Senate Majority Leader Mitch McConnell employs the “nuclear option” to confirm Neil Gorsuch for the U. S. Supreme Court, while civic leaders in western Kentucky hope to explore their own nuclear options for energy generation and economic development in that region.
The journalists on KET’s Comment on Kentucky discussed those stories and other issues in the news last week.
McConnell and Gorsuch Confirmation
The swearing in this week of Neil Gorsuch to the Supreme Court will mark the culmination of a 14 months saga in which Sen. McConnell has played a significant role.
Daniel Desrochers of the Lexington Herald-Leader says that within hours of former Supreme Court Justice Antonin Scalia’s death in February 2016, Kentucky’s senior senator said then-President Barack Obama should not get to name a new justice. Instead, McConnell said, that selection should go to the winner of last November’s presidential election. Desrochers says that may have inspired more people to vote for Republican Donald Trump, who pledged to nominate a conservative justice to replace Scalia.
But the confirmation of federal appeals court Judge Gorsuch faced a filibuster by Senate Democrats. To end the filibuster, Desrochers says McConnell used the so-called “nuclear option” to change Senate rules and make confirmation contingent on a simple majority of senators, instead of the traditional three-fifths majority. Under the new rule, Gorsuch won confirmation on Friday by a 52-48 (mostly) party-line vote.
Desrochers says he would call Gorsuch McConnell’s nominee because the senator made it possible for the new president to name the judge in the first place – a move which may have helped Trump win the White House, according to Desrochers. Then McConnell embraced the nuclear option to ensure Gorsuch’s confirmation. Since the new justice is only 49 years old, he will likely have decades of influence with the court, says Desrochers.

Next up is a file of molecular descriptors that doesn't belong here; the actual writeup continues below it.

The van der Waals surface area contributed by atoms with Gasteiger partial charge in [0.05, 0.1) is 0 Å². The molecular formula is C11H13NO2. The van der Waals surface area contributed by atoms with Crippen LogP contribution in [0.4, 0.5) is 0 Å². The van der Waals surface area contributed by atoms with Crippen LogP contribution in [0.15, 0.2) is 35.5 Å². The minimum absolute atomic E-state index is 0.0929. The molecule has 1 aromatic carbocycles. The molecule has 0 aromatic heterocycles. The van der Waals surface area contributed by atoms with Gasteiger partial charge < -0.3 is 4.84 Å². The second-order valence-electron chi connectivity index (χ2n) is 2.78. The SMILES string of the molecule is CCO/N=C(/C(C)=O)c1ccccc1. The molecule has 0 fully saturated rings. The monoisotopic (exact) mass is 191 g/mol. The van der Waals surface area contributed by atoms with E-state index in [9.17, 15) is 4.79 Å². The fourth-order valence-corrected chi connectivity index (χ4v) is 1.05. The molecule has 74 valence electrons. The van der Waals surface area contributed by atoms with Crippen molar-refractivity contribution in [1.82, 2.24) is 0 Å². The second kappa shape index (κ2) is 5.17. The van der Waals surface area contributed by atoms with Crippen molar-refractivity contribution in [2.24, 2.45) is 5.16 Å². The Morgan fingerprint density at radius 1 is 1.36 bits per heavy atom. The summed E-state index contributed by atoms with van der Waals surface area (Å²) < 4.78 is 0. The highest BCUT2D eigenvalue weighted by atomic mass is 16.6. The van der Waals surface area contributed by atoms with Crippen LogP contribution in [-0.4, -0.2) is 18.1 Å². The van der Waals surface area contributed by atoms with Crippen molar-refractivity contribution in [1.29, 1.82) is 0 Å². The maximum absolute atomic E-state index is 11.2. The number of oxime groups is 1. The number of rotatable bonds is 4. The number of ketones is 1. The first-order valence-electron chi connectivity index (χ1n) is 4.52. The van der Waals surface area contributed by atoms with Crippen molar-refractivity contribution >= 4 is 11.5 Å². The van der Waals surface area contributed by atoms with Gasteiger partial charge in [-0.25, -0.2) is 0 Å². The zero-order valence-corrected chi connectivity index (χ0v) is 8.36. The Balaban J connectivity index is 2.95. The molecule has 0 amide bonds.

Nuclear Power in the Commonwealth
Civic leaders around Paducah hope that legislation lifting a long-standing moratorium on nuclear power plants in the state will help boost western Kentucky’s economy. Matt Markgraf of WKMS-FM in Murray says Senate Bill 11 encountered some opposition from coal-area lawmakers, but it eventually passed last month with bipartisan support.
The region has a long history with nuclear energy. Markgraf says the Paducah Gaseous Diffusion Plant opened in 1952 to enrich uranium for use in nuclear weapons and power plants. He says the facility, which operated for six decades, helped drive the local economy and was a source of pride for those who worked at the plant during the Cold War era.
Although uranium enrichment ceased in 2013, Markgraf says the facility still employs more than 1,000 people, many of whom work at cleaning up contamination underneath the site. Officials hope SB 11 will allow the facility to be redeveloped and that new technology will enable depleted uranium to be re-enriched and used to generate electricity. Even though those prospects are still decades away, Markgraf says local leaders believe the site could be home to hundreds of new jobs in the future.
The new head of the federal Centers for Medicare and Medicaid Services (CMS) is recusing herself from that agency’s decision on Kentucky’s request to overhaul Medicaid in the state.
Deborah Yetter of the The Courier-Journal says Seema Verma will not participate because she helped draft the plan last year as a health policy consultant to Gov. Matt Bevin. The proposal includes initiating small premiums and copayments for services as well as requiring some beneficiaries to work, volunteer, or get job training. Yetter reports that CMS has rejected work requirements in the past, saying Medicaid is a health benefit, not a jobs program. But she says Bevin is optimistic that the Trump Administration will approve the plan.